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Biochemistry. 2003 Feb 18;42(6):1529-36.

Inhibition of beta-lactamases by monocyclic acyl phosph(on)ates.

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Department of Chemistry, Wesleyan University, Middletown, Connecticut 06459, USA.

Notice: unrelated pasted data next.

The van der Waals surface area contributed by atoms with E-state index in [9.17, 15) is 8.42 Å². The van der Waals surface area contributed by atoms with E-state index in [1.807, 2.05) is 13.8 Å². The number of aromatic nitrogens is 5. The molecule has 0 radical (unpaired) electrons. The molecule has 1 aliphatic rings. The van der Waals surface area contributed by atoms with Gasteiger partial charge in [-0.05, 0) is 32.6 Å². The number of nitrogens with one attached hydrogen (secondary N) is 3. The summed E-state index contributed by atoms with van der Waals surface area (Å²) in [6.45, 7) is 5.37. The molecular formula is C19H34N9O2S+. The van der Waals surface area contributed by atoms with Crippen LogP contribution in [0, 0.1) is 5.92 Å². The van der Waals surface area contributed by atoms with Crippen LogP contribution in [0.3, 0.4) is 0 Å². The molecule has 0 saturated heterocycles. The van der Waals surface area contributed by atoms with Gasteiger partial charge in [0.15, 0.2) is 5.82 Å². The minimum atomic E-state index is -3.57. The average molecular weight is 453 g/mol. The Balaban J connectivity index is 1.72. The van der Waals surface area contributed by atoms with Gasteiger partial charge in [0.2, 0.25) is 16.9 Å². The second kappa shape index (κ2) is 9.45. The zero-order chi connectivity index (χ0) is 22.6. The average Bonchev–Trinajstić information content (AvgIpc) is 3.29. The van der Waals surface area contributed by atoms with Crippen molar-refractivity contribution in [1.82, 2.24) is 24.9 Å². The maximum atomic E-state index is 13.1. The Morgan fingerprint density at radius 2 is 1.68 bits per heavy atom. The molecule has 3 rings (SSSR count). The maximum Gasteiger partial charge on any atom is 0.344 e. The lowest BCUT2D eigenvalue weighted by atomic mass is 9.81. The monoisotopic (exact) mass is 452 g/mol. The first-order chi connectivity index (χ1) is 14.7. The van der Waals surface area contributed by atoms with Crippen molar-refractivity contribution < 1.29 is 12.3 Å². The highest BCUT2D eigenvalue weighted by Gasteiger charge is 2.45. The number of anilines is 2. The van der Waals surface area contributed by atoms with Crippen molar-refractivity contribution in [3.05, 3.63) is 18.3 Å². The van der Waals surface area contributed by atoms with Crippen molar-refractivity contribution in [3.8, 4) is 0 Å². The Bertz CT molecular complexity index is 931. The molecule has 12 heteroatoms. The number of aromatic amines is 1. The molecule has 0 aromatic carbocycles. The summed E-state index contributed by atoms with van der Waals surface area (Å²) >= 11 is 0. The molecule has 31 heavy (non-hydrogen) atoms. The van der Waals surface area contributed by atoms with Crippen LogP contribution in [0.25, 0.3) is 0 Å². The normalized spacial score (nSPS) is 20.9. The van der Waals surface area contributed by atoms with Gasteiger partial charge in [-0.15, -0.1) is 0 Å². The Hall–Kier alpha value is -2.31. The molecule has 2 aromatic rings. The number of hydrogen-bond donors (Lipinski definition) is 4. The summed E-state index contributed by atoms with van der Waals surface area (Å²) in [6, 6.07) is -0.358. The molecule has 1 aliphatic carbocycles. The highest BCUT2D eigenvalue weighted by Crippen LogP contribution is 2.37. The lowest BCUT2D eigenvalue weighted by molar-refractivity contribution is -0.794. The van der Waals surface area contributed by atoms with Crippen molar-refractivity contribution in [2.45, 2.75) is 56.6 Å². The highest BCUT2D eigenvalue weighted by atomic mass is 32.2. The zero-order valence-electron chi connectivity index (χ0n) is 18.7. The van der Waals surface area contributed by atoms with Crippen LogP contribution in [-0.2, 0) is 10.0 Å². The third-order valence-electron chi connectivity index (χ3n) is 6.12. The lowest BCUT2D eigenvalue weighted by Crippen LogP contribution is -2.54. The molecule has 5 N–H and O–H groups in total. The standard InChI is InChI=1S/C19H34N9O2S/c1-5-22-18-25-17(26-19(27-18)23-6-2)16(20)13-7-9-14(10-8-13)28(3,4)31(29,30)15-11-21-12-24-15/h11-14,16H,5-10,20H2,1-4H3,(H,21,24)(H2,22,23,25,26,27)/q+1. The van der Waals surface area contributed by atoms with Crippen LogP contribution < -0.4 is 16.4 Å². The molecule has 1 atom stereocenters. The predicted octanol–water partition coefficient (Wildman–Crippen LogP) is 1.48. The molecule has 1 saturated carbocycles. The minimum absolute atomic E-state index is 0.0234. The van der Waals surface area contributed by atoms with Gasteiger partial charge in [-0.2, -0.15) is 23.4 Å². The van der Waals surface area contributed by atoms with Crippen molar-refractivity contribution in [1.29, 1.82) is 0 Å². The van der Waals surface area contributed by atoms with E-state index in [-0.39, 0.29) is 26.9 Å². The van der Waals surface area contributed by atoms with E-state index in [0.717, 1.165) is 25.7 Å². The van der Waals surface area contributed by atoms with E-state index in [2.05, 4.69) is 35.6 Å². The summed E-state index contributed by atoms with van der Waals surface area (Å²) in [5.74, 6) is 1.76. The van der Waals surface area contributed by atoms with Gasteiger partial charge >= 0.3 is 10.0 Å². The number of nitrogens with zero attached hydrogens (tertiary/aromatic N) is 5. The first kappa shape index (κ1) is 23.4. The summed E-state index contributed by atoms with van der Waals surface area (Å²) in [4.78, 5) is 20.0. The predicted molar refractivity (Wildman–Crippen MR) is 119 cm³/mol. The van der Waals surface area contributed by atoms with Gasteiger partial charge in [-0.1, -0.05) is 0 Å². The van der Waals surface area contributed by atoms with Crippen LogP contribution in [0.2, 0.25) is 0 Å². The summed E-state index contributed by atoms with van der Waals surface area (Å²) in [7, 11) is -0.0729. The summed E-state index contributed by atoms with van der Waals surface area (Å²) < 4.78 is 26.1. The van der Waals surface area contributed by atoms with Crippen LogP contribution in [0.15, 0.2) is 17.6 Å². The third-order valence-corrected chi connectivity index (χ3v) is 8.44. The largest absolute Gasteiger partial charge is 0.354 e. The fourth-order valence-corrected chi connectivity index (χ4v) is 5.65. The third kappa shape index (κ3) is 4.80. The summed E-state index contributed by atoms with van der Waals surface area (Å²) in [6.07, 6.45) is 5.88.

The cyclic acyl phosph(on)ates, 1-hydroxy-5-phenyl-2,6-dioxaphosphorinone(3)-1-oxide, its 4-phenyl isomer, and the phosphonate (2-oxo) analogue of the latter inhibited typical class A (TEM-2) and class C (Enterobacter cloacae P99) beta-lactamases in a time-dependent fashion. No enzyme-catalyzed turnover was detected in any case. The interactions occurring were interpreted in terms of the reaction scheme E + I left arrow over right arrow EI left arrow over right arrow EI', where EI is a reversibly formed noncovalent complex, and EI' is a covalent complex. Reactions of the cyclic phosphates with the P99 beta-lactamase were effectively irreversible, while that of the 4-phenyl cyclic phosphate with the TEM beta-lactamase was slowly reversible. The 4-phenyl cyclic phosphate was generally the most effective inhibitor, both kinetically and thermodynamically, with second-order rate constants of inactivation of both enzymes around 10(4) s(-1) M(-1). This compound also bound noncovalently to both enzymes, with dissociation constants of 25 microM from the P99 enzyme and 100 microM from the TEM. It is unusual to find an inhibitor equally effective against the TEM and P99 enzymes; the beta-lactamase inhibitors currently employed in medical practice (e.g., clavulanic acid) are significantly more effective against class A enzymes. The results of lysinoalanine analysis after hydroxide treatment of the inhibited enzymes and of a (31)P nuclear magnetic resonance spectrum of one such complex were interpreted as favoring a mechanism of inactivation by enzyme acylation rather than phosphylation. Molecular modeling of the enzyme complexes of the 4-phenyl phosphate revealed bound conformations where recyclization and thus reactivation of the enzyme would be difficult. The compounds studied were turned over slowly or not at all by acetylcholinesterase and phosphodiesterase I.

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